There are three major roles of an Information System.

  • Firstly, it supports competitive advantage and decision making on a strategic level.Gaining a strategic advantage over competitors requires innovative use of information technology. For example, store managers might make a decision to install computerized touch-screen catalog ordering systems in all of their stores, tied in with computer-based telephone ordering systems and an Internet-based computer shopping network. This might attract new customers and lure customers away from competing stores because of the ease of ordering merchandise provided by such innovative information systems. Strategic information systems can help provide strategic products and services that give a business organization a comparative advantage over its competitors.
  • Secondly, it supports business decision making on a tactical level. Information systems also help store managers make better decisions. For example, decisions on what lines of merchandise need to be added or discontinued, or on what kind of investment they require, are typically made after an analysis provided by computer-based information systems. This not only supports the decision making of store-managers but also helps them look for ways to gain an advantage over other retailers in the competition for customers.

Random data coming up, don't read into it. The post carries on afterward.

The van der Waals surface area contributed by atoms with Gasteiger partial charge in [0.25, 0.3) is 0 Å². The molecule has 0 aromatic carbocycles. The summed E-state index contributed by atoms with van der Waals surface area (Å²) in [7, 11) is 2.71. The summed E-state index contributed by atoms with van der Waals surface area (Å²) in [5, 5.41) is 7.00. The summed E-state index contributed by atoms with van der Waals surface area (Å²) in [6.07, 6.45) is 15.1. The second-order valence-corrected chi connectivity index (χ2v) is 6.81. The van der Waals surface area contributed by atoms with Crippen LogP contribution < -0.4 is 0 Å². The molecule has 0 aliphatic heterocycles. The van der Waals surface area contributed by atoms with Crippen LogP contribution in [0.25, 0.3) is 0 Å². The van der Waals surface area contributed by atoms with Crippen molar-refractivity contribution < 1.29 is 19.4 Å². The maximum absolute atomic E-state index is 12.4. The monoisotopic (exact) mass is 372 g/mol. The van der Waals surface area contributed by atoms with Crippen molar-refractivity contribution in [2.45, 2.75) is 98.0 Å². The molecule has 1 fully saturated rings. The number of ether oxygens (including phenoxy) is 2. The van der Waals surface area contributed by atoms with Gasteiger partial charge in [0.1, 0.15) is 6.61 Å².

• Finally, it supports business processes and operations on an operational level, for example, retail information system to record customer purchases, track inventory and pay employees.

Major roles of an IS

In my next blog, I will discuss who uses an Information System and why. I will also discuss the many benefits of an Information System.


  • Cathal Doyle
  • Professor Michael Bieber

Using Information Systems on A Daily Basis

15 Feb